Investors are running away from money market funds and their low yields, shifting to bonds and perhaps payment of their bills.
So far this year, investors pulled $666 billion from money market funds and placed a record $363 billion into bond funds, according to the Investment Company Institute.
And surprisingly enough, given the 67 percent stock rally over the past nine months, investors withdrew $11.3 billion from stock funds, with $9.4 billion of the outflow coming since October.
Investors have sought the higher yields provided by bonds, even diving into the junk sector.
But bonds don’t account for all of the cash exiting the money markets.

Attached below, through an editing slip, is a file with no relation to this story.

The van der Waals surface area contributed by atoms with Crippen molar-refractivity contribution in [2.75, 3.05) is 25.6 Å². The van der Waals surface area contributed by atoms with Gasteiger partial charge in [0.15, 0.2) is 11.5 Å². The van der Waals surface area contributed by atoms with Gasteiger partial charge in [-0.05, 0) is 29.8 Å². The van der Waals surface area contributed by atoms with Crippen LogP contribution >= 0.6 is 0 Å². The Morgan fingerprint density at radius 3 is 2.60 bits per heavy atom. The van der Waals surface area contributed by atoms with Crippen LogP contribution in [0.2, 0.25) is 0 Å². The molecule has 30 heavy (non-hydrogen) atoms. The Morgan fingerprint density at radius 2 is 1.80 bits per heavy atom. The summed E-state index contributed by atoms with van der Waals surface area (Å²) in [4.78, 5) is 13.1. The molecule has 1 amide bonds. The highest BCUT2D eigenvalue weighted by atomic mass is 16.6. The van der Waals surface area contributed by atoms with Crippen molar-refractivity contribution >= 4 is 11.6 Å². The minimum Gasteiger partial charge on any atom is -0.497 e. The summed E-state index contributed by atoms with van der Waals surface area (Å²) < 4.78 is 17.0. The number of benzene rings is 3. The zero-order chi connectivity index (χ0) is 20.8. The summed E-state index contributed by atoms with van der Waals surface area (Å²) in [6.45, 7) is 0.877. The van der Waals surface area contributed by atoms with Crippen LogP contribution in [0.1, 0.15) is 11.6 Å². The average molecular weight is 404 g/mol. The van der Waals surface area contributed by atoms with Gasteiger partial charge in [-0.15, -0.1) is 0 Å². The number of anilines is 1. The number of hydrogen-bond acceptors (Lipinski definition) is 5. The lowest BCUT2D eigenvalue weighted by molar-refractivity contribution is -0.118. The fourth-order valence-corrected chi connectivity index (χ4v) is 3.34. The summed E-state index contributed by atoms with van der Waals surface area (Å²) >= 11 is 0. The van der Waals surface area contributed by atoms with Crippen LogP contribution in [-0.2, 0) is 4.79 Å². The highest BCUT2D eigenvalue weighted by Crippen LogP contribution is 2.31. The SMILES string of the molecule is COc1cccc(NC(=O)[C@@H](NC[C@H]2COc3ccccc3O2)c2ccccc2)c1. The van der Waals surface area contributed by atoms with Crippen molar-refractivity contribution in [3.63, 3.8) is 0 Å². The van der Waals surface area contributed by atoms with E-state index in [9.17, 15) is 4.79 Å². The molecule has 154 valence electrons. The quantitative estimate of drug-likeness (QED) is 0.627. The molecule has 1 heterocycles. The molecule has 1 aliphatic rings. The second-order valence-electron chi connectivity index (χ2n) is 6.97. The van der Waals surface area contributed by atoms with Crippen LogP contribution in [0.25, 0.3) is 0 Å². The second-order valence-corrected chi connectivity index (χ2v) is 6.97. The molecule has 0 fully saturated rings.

"More money is flowing out of money funds than is going into bond funds — something that's only happened twice in 26 years," Vincent Deluard, strategist at TrimTabs.com, tells USA Today.
"It shows how deep the recession is. They may be taking money out to pay the bills or the mortgage."
It’s not surprising that investors would exit money market funds. Their yields average only 0.03 percent, according to iMoneyNet.
But the outflow from stocks suggests the bull market is on shaky ground.
A Federal Reserve rate hike, which some expect in the next six months, would rip that ground asunder, many experts say.
“The first time they hint at an increase, the market pulls back 2 to 8 percent over the next two weeks,” Burt White, chief investment officer at LPL Financial, tells Bloomberg.
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